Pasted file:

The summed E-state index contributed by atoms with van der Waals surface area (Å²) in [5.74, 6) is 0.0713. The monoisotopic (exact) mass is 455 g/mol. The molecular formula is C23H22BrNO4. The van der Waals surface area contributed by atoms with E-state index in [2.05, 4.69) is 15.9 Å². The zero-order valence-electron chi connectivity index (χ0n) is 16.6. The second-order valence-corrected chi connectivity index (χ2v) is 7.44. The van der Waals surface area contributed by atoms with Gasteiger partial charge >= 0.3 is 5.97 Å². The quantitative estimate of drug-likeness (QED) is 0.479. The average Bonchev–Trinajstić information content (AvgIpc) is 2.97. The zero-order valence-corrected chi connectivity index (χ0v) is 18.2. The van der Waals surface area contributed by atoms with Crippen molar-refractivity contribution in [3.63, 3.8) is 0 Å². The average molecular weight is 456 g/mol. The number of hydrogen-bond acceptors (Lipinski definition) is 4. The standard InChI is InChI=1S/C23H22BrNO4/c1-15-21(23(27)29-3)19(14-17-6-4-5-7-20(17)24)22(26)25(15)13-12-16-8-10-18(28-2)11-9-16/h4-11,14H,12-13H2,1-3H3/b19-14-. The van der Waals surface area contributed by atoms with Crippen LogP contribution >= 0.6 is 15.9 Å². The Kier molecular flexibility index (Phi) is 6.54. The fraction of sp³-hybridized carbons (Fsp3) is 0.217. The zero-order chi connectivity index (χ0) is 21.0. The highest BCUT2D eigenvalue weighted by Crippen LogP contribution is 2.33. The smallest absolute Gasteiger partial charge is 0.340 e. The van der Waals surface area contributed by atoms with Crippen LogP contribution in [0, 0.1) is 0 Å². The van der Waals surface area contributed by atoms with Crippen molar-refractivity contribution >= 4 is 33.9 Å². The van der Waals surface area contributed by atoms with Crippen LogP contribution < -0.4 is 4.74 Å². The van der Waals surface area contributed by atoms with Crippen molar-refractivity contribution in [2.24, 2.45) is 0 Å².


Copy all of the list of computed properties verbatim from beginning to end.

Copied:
The summed E-state index contributed by atoms with van der Waals surface area (Å²) in [5.74, 6) is 0.0713. The monoisotopic (exact) mass is 455 g/mol. The molecular formula is C23H22BrNO4. The van der Waals surface area contributed by atoms with E-state index in [2.05, 4.69) is 15.9 Å². The zero-order valence-electron chi connectivity index (χ0n) is 16.6. The second-order valence-corrected chi connectivity index (χ2v) is 7.44. The van der Waals surface area contributed by atoms with Gasteiger partial charge >= 0.3 is 5.97 Å². The quantitative estimate of drug-likeness (QED) is 0.479. The average Bonchev–Trinajstić information content (AvgIpc) is 2.97. The zero-order valence-corrected chi connectivity index (χ0v) is 18.2. The van der Waals surface area contributed by atoms with Crippen molar-refractivity contribution in [3.63, 3.8) is 0 Å². The average molecular weight is 456 g/mol. The number of hydrogen-bond acceptors (Lipinski definition) is 4. The standard InChI is InChI=1S/C23H22BrNO4/c1-15-21(23(27)29-3)19(14-17-6-4-5-7-20(17)24)22(26)25(15)13-12-16-8-10-18(28-2)11-9-16/h4-11,14H,12-13H2,1-3H3/b19-14-. The van der Waals surface area contributed by atoms with Crippen LogP contribution >= 0.6 is 15.9 Å². The Kier molecular flexibility index (Phi) is 6.54. The fraction of sp³-hybridized carbons (Fsp3) is 0.217. The zero-order chi connectivity index (χ0) is 21.0. The highest BCUT2D eigenvalue weighted by Crippen LogP contribution is 2.33. The smallest absolute Gasteiger partial charge is 0.340 e. The van der Waals surface area contributed by atoms with Crippen LogP contribution in [0, 0.1) is 0 Å². The van der Waals surface area contributed by atoms with Crippen molar-refractivity contribution >= 4 is 33.9 Å². The van der Waals surface area contributed by atoms with Crippen LogP contribution < -0.4 is 4.74 Å². The van der Waals surface area contributed by atoms with Crippen molar-refractivity contribution in [2.24, 2.45) is 0 Å².